Deirdre Mullins savours the food and culture of the Spanish capital.
Ernest Hemingway called Madrid "the most Spanish of all cities", referring to its diverse population that comes from every region of Spain. But Madrid's diversity is not just in its people. The city contrasts narrow cobbled lanes with modern boulevards; towering skyscrapers sit near 17th-century churches. It's a city with a rich artistic history, a buzzing restaurant scene, and enough shops to keep the most enthusiastic of shoppers happy.
Hemingway left a booze-stained trail during his time in Madrid, and it's hard not to do the same. The Spanish like to drink, albeit in a slow and sophisticated way. The bars and restaurants around the Literary Quarter (Barrio de las Letras) are lively from early in the day and are a good place to people-watch and get the feel for the neighbourhood.
This area was once home to the premier writers of the Spanish Golden Age such as Cervantes, the author of Don Quixote. It's now an affluent area with antique bookstores and vintage furniture shops. The Literary Quarter is an interesting neighbourhood with a 'lived-in feel' and is a good place to spend the day wandering around its 40 or so streets.
Our guide was Seán, who grew up in Madrid with his Irish mother. He brought us into a small tapas bar in the Literary Quarter which was full of locals drinking beer and coffee at 11am. Pointing to a trail of tissues, olive pits and toothpicks that littered the bar, he told us in his strong West of Ireland accent: "Be like a local and throw your litter on the floor." Apparently this kind of mess is a sign you're in a good tapas bar.
Tapas often come complimentary with drinks and are perfect for lunch or a snack. But if you're looking for a more hearty meal, the Madrid landmark Lhardy is a good option. It opened in 1839 and was said to have been the first restaurant in Madrid to serve French cuisine and be called a 'restaurant'. When it opened Lhardy was frequented by the city's royalty, literati and political leaders. It still pulls an upmarket crowd and some gastronomic tourists.
At street level Lhardy is an elegant and busy tapas bar, while upstairs is a fine dining area that has been preserved to maintain the atmosphere that was enjoyed in its heyday. The décor is just as it was, with dark wood panelling, velvet curtains and ornate antique lights. One of the house specialities is Cocido Madrileño, a delicious chickpea-based stew fit to feed an army.
Another historic restaurant is Casa Botín. It is listed in The Guinness Book of Records as the oldest restaurant in the world. Hemingway described it as the best. Established in 1725, Casa Botín is spread over four floors with cosy dining rooms which are tiled and have wood-beam ceilings. The centuries-old cast iron ovens are not a sight for the squeamish, as dozens of suckling piglets lie skewered, waiting to be roasted.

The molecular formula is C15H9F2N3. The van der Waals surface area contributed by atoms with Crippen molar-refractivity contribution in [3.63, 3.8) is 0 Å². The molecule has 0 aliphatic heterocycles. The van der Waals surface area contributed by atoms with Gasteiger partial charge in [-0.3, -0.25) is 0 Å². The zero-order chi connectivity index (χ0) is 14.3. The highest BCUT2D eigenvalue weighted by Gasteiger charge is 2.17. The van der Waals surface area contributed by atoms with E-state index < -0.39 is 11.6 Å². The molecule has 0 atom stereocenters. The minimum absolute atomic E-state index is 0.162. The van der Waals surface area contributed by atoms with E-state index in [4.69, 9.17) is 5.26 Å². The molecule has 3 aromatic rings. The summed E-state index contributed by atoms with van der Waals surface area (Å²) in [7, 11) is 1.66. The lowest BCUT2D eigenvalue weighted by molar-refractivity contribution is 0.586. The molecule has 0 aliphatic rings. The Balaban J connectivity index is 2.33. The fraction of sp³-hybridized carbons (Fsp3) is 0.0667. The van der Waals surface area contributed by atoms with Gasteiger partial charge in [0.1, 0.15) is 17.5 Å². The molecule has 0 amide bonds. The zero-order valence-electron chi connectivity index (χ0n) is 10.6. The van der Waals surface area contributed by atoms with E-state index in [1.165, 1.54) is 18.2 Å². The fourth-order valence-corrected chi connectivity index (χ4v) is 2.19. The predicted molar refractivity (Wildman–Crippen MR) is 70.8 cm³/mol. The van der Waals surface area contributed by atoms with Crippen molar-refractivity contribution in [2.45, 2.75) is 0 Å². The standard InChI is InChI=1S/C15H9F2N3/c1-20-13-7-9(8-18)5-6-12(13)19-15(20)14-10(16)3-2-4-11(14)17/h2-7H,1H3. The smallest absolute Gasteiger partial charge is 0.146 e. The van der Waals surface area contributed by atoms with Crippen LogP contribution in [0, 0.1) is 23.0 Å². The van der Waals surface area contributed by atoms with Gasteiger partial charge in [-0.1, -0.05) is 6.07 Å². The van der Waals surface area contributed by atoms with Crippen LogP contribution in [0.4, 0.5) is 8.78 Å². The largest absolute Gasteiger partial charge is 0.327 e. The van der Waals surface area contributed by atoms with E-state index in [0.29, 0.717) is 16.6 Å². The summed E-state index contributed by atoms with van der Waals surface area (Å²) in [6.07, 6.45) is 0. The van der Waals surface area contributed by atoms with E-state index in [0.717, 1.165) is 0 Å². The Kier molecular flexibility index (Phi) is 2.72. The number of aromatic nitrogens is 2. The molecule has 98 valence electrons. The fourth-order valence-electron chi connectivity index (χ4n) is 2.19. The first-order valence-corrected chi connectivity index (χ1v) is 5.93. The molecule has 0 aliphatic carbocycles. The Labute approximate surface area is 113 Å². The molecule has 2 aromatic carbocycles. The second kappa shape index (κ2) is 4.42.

Just a short walk from Casa Botín is Plaza Mayor, an elegant square which was built in 1619 during the Habsburg period. During the summer it's a nice place to pull up a chair and enjoy some local wine, or laze on the cobblestones in the sun. In December and January Plaza Mayor is the location of a Christmas market selling kitsch decorations and nativity scene figurines. On Sunday mornings the area is taken over by traders of old coins, banknotes and stamps. If you follow the streets south on Sundays you will quickly come upon the Madrid Flea Market (El Rastro Market). It's a huge market that draws a big crowd and sells everything from antiques to new and used clothing, jewellery, military surplus and leather goods.
For high street shopping the most important area is around Gran Vía, a wide boulevard that Hemingway described as Madrid's answer to Broadway's Fifth Avenue. It was constructed in 1929 and is a showcase of early 20th-century architecture. Originally it was the main theatre-going area in Madrid. While there are still many theatres on the Grand Vía, it's mostly dotted with hotels and department stores such as Zara and Mango. Many of the streets off Gran Vía such as Calle Fuencarra, Preciados, Carmen and Arenal are also home to high street chain stores. These streets are generally packed and you will need patience to enjoy your shopping spree.
For a more leisurely way to spend time, the Art Walk is an area in Madrid where three of the world's most important art galleries are located. The Prado, the Reina Sofía and the Thyssen-Bornemisza museums are just a short stroll away from each other.
The Prado is one of the most visited attractions in the city. It is home to one of the world's finest collections of European art from the 12th to the early 19th century and includes works by Goya, Velazquez and Caravaggio. It's free of charge to enter between 6pm and 8pm; otherwise it is €14 per adult. For contemporary and modern art visit the Reina Sofía Museum; its highlight is Picasso's Guernica.
The Thyssen-Bornemisza Museum displays an amazing private collection of Baron Thyssen-Bornemisza. His collection spans eight centuries and is the second largest private collection of art in the world after the British Royal Collection. It's nice to view the work in chronological order and start off at the Gothic and Renaissance periods, and follow it right up to Monet, Van Gogh and Hopper. The collection climaxes with Lichtenstein, Freud and Irish-born Francis Bacon.
Bacon died in Madrid in 1992 after the city became a haunt for the artist in his final years. He, just like Hemingway, was seduced by the Spanish capital, and after a weekend there I found myself falling for it too.
For more information on Madrid, visit: www.esmadrid.com.
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